FIND A FOCUS & CHANGE YOUR LIFE
MAKING A DIFFERENCE - DESANKA OGRIZOVIC
I’m a trained counsellor, and after my separation, I suddenly found that on top of everything else I was dealing with, I couldn’t find a job. One day while chatting with a friend about my situation, she mentioned an organisation called PANDA (Post and antenatal depression association). Post Natal Depression (PND) was something I was very familiar with as I developed it not long after my daughter was born. There seemed to be so much pressure as a new mum, I felt judged a lot and I even convinced myself that the midwives were going to take my baby away because my house wasn’t clean. So when I discovered I could volunteer as a counsellor with PANDA, I thought ‘I just have to do this!’.
In those early days after separation, volunteering got me out of the house. As a single mum it can be so easy to stay at home and tell yourself you have to cook or clean, but getting out, connecting with people and having a different focus is essential. As time went on, I found it was actually giving me back my confidence. It was something I knew I could do, and whenever I was having a bad day, I would talk to people calling in and feel like I made a difference to them and the world. It also made me realise that my situation really wasn’t so bad.
Now, I’m in such a good place and for the first time in my life, I feel free. I’ve learned to love myself. I’ve learned not to criticise myself. I’ve learned who I am, that I don’t need a man to feel loved and that I’m absolutely 100% accountable for myself. I’ve also come to learn that money’s not everything. If you’re mentally ok and helping yourself, that’s the most important thing. I’m blessed I’m not in a bad relationship anymore and finally can see that sometimes divorce can be a good thing.
If you’d like to volunteer with PANDA, you don’t have to be a qualified counsellor, you just have to have had some experience with it - either yourself or with a loved one. You can find out more at www.panda.org.au
JUST DANCE! - TRISH EVERETT
I’ve been a single parent for 18 months now and dancing was one of the most important things I did to get through my separation. I’d always been fond of dancing, but one day, not long after I separated, I was on the phone to a friend and found myself bursting into tears. His reply was ‘Just go and dance through it‘, so I did and suddenly all those heavy emotions lifted. From that day I danced every day for almost a year. I started with any sort of music really, but then found a form of dance called the 5 Rhythms that really resonated with me. It’s aim is to put the body in motion to still the mind.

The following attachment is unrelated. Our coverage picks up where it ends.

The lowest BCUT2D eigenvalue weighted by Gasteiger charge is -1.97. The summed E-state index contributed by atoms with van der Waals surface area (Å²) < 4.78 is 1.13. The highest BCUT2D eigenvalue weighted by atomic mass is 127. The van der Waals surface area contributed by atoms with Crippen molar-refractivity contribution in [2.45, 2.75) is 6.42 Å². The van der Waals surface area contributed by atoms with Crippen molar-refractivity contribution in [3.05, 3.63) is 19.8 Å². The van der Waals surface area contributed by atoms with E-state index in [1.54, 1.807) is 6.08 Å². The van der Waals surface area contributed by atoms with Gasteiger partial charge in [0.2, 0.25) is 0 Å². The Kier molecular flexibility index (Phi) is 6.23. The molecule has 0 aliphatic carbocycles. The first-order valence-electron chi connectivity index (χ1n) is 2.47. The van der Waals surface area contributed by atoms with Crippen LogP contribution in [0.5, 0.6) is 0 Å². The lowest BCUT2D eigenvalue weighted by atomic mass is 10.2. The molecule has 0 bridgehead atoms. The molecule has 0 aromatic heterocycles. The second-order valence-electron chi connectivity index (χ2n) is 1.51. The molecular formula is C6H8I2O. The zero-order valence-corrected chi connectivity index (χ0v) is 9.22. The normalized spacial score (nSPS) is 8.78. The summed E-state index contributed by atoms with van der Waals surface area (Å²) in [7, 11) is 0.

When I was living in Melbourne, I attended a few 5 Rhythms classes. I not only made new friends, but dancing with other people made me realise how easily swayed I was as a person. When I would dance by myself, I would be in my own dance, but when I joined others, I’d get lost in their movement and lose my ability to be my authentic self. By working through that, I now know how to hold my own power and be myself in any situation, no matter what’s going on around me. I’ve also learned how to truly feel emotions, to express them and then let them go rather than indulging in them.
Dancing also helped with my family dynamics. Sometimes if we were a bit grungy with each other or having a rough day, I’d put on some music and the kids and I would dance together. It was a instant mood lifter for all of us.
Today, I have a strong theme of empowerment running though my life. I decided to combine my experience of separation with my Masters degree in Wellness and created a framework I now use to help single parents move through their separation and feel empowered again. I’ve also just started a dancing group in my home town of Bega. So much has changed, and to think, it all started with one little dance.
‘FRESH MEAT’ ROLLER DERBY - NICOLE COLLIE AKA ‘NIKKI STYX’
I first went to a derby game a few years ago. I wanted to get into it instantly, but I’d just started my PHD so it really wasn’t the best timing! Then, last year I ended up in a difficult legal battle with the father of my children. A friend took me along to a derby bout again and I thought ‘Stuff it! It’s time to do something for myself. I’ve just got to do this’ and so I signed up for their ‘fresh meat’ beginners sessions then and there.
Training sessions ended up being on the night I get my kids back from their father though. I thought it’d be such a push to organise, that I nearly put it in the too hard basket, but I was determined to do it, so I did! On my first night, we were all in the car when my younger kids started complaining about having to go. My eldest piped up and said ‘You know what? You need to be quiet. We do sport. Mummy deserves to do a sport too’. It showed me just how empathetic kids can be.
During my legal battle, derby helped me get out of my own head. It’s such an adrenalin rush and I’ve learned so much - it pushes me out of my comfort zone every week. It also really shifted the dynamics of our family. It’s stopped me from getting so hung up on routines and has forced me to be more relaxed, and if I’m relaxed, the kids are relaxed.
Training night has become a real event for us now. We have an easy dinner of something like toasted sandwiches, the kids get to watch me have fun (they’ve even made up a banner saying ‘GO NIKKI STYX!’) and when we get home they have a hot milo and snuggle up in bed.
The derby community is so inclusive and there’s loads of single mums who do it - you just do what you can and it’s so good to have a commitment one night a week so you actually get up and do it. It may be a little hard to get started initially, but it’s so worth it.